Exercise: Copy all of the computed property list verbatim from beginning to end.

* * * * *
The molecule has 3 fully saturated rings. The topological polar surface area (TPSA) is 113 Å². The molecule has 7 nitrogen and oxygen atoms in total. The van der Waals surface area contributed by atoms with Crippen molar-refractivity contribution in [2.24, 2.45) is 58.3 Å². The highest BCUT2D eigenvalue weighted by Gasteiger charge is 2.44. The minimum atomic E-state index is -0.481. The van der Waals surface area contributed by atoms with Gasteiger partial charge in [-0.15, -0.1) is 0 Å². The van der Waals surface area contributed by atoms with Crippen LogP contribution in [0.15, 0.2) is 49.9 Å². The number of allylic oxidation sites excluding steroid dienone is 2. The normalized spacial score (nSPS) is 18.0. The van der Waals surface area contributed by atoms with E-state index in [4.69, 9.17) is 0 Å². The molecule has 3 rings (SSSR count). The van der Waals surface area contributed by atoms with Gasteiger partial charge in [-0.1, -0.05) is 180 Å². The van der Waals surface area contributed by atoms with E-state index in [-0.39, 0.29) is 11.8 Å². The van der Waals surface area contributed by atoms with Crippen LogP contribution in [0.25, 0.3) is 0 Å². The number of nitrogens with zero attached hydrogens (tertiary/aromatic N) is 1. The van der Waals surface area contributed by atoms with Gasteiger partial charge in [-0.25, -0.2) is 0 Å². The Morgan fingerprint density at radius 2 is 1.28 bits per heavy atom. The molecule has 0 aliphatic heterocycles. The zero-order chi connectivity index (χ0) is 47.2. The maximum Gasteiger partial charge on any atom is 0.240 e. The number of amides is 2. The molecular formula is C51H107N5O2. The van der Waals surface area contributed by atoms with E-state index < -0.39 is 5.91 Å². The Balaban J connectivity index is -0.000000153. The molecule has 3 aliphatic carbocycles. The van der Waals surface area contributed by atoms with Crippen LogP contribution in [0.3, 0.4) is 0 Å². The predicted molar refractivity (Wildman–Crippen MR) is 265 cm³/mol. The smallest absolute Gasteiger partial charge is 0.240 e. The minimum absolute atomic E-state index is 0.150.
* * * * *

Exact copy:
The molecule has 3 fully saturated rings. The topological polar surface area (TPSA) is 113 Å². The molecule has 7 nitrogen and oxygen atoms in total. The van der Waals surface area contributed by atoms with Crippen molar-refractivity contribution in [2.24, 2.45) is 58.3 Å². The highest BCUT2D eigenvalue weighted by Gasteiger charge is 2.44. The minimum atomic E-state index is -0.481. The van der Waals surface area contributed by atoms with Gasteiger partial charge in [-0.15, -0.1) is 0 Å². The van der Waals surface area contributed by atoms with Crippen LogP contribution in [0.15, 0.2) is 49.9 Å². The number of allylic oxidation sites excluding steroid dienone is 2. The normalized spacial score (nSPS) is 18.0. The van der Waals surface area contributed by atoms with E-state index in [4.69, 9.17) is 0 Å². The molecule has 3 rings (SSSR count). The van der Waals surface area contributed by atoms with Gasteiger partial charge in [-0.1, -0.05) is 180 Å². The van der Waals surface area contributed by atoms with E-state index in [-0.39, 0.29) is 11.8 Å². The van der Waals surface area contributed by atoms with Crippen LogP contribution in [0.25, 0.3) is 0 Å². The number of nitrogens with zero attached hydrogens (tertiary/aromatic N) is 1. The van der Waals surface area contributed by atoms with Gasteiger partial charge in [-0.25, -0.2) is 0 Å². The Morgan fingerprint density at radius 2 is 1.28 bits per heavy atom. The molecule has 0 aliphatic heterocycles. The zero-order chi connectivity index (χ0) is 47.2. The maximum Gasteiger partial charge on any atom is 0.240 e. The number of amides is 2. The molecular formula is C51H107N5O2. The van der Waals surface area contributed by atoms with E-state index < -0.39 is 5.91 Å². The Balaban J connectivity index is -0.000000153. The molecule has 3 aliphatic carbocycles. The van der Waals surface area contributed by atoms with Crippen LogP contribution in [0.3, 0.4) is 0 Å². The predicted molar refractivity (Wildman–Crippen MR) is 265 cm³/mol. The smallest absolute Gasteiger partial charge is 0.240 e. The minimum absolute atomic E-state index is 0.150.